In episode 61 of the Cybersecurity Minute, Chris Hughes takes a look at Endor Labs’ recently released list of the top 10 open-source software risks.
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00:33 — Endor Labs is a software supply chain company on the Acceleration Economy Cybersecurity Top 10 Short List. Endor’s report is on the top 10 open-source software risks. Chris reminds us of Log4j vulnerability as an example of the risks that come with open-source software.
01:15 — Known vulnerabilities comes first on Endor’s list. Open-source software components that have known vulnerabilities are listed in the NIST (National Institute of Standards and Technology) National Vulnerability Database. These vulnerabilities can be exploited if not patched properly.
01:34 — Second is the compromise of a legitimate package, as seen with SolarWinds. This happens when malicious actors take advantage of credentials for open-source software project maintainers or contributors.
02:03 — Next up is name confusion attacks. Chris explains that we’ve seen an uptick in things like typosquatting, brand jacking, and combo squatting. These are essentially taking an open-source software component and then creating a malicious component and renaming it something very similar to the legitimate component.
02:27 — Number four is unmaintained software. The saying goes “software ages like milk.” Some open-source software hasn’t been updated for several years.
03:00 — Number five is outdated software. Sometimes organizations aren’t patching. They haven’t applied the latest version of components to their software.
03:28 — Number six is untracked dependencies. Organizations simply don’t know what open-source software components and dependencies they have in their environment. More organizations are trying to use tools to identify their open-source software consumption.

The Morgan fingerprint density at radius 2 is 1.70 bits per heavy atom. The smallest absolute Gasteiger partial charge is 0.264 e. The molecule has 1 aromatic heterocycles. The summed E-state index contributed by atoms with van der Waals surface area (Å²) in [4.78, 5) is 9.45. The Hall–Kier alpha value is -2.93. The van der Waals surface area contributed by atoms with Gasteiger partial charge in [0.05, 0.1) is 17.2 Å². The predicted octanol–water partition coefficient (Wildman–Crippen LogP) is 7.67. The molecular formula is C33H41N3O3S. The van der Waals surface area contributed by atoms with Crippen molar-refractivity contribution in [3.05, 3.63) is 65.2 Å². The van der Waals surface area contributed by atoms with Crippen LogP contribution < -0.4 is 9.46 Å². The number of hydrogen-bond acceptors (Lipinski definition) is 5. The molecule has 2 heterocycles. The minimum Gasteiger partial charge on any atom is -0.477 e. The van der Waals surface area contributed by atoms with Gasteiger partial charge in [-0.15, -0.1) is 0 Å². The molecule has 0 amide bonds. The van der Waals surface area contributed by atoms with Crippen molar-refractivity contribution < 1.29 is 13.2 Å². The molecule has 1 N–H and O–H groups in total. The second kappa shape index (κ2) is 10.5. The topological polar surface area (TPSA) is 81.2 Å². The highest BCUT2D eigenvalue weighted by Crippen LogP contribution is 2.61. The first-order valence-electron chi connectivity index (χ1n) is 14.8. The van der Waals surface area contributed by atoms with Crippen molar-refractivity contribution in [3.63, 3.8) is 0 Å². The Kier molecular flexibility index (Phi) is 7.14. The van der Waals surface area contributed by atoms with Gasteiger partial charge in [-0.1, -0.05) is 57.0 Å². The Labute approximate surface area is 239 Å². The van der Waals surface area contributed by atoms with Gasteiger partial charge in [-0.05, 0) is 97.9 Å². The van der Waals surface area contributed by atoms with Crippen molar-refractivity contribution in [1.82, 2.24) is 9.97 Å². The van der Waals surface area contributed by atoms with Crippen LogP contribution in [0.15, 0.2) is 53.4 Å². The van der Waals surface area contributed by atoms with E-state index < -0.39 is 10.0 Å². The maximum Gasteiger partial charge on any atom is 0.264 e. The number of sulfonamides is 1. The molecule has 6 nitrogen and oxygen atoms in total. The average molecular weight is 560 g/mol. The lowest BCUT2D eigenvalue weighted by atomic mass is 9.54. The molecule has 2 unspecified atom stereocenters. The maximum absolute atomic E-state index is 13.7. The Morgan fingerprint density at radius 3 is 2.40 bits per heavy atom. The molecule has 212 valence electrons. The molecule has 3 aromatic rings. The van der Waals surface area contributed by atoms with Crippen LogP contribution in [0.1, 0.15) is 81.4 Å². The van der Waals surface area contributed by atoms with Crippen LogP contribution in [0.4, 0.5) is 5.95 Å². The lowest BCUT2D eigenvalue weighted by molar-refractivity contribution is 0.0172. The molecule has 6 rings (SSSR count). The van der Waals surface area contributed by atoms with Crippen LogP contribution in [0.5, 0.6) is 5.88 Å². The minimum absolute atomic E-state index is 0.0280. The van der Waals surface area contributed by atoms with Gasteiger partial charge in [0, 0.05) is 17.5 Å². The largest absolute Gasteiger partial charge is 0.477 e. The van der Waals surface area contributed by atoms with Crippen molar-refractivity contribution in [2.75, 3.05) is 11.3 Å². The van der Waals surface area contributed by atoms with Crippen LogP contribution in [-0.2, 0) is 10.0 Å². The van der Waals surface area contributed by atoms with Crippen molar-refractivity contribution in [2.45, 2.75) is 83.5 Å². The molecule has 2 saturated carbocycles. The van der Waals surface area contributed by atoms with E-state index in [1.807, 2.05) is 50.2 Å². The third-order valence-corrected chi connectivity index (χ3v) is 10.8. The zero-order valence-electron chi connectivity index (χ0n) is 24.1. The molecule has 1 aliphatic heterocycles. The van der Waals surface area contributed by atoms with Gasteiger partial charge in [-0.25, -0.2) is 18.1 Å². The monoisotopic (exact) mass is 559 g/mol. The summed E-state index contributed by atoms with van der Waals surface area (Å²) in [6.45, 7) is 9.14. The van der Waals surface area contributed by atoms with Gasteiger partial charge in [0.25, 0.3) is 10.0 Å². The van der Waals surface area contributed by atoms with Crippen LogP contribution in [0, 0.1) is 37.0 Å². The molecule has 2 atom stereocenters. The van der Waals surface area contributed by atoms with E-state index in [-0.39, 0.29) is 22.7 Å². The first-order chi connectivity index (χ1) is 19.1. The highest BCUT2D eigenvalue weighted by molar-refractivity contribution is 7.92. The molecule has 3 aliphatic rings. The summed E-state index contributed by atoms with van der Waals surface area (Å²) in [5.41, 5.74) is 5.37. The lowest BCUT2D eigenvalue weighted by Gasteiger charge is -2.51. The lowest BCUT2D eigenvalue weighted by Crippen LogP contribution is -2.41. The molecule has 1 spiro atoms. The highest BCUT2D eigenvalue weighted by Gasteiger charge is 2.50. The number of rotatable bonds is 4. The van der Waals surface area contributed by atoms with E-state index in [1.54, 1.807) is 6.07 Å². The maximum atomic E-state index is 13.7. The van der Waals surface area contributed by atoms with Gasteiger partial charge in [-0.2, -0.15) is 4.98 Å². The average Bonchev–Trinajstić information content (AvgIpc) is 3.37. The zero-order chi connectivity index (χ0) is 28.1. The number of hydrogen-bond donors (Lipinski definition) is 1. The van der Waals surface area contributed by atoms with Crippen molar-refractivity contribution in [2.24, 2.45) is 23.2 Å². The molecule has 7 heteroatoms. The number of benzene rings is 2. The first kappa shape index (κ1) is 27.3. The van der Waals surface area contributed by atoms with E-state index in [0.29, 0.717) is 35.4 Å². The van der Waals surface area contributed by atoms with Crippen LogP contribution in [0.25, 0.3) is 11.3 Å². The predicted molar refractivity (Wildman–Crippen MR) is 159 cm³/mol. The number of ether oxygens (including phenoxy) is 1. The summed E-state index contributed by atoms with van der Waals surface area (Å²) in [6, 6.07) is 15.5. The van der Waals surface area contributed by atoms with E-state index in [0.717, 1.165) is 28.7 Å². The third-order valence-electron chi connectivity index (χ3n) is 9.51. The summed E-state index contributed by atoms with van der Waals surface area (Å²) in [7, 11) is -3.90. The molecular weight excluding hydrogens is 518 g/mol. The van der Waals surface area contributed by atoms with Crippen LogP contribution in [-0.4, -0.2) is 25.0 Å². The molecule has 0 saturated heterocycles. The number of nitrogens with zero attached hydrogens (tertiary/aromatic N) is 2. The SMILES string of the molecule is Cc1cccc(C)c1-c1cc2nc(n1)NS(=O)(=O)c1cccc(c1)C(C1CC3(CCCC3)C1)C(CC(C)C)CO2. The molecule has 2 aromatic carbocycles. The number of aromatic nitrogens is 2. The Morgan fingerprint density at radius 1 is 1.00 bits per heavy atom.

03:56 — Next up, number seven is licensing and regulatory risk. For example, if your organization is using an open-source software component and violates the licensing by using it in one of its products, there could be legal ramifications.
04:27 — Number eight on the list is immature software, which Chris calls “the promise and the peril of open-source software.” Organizations might make use of immature software components in mature software, putting them at risk.
04:59 — Number nine is unapproved changes. Consumers might put an unapproved change into their systems, software, or products, and it has a negative impact both on security or operations in terms of reliability.
05:27 — And last on the list, number 10, is under/oversized dependencies. This is often referred to as attack surface management or code bloat. Oversized dependencies can increase your attack surface.
06:00 — All that said, there’s a lot of promise when it comes to open-source software. The majority of modern code bases are comprised of open-source software components. If you’re trying to get an understanding of the risks, Endor Labs’ list is a great resource.
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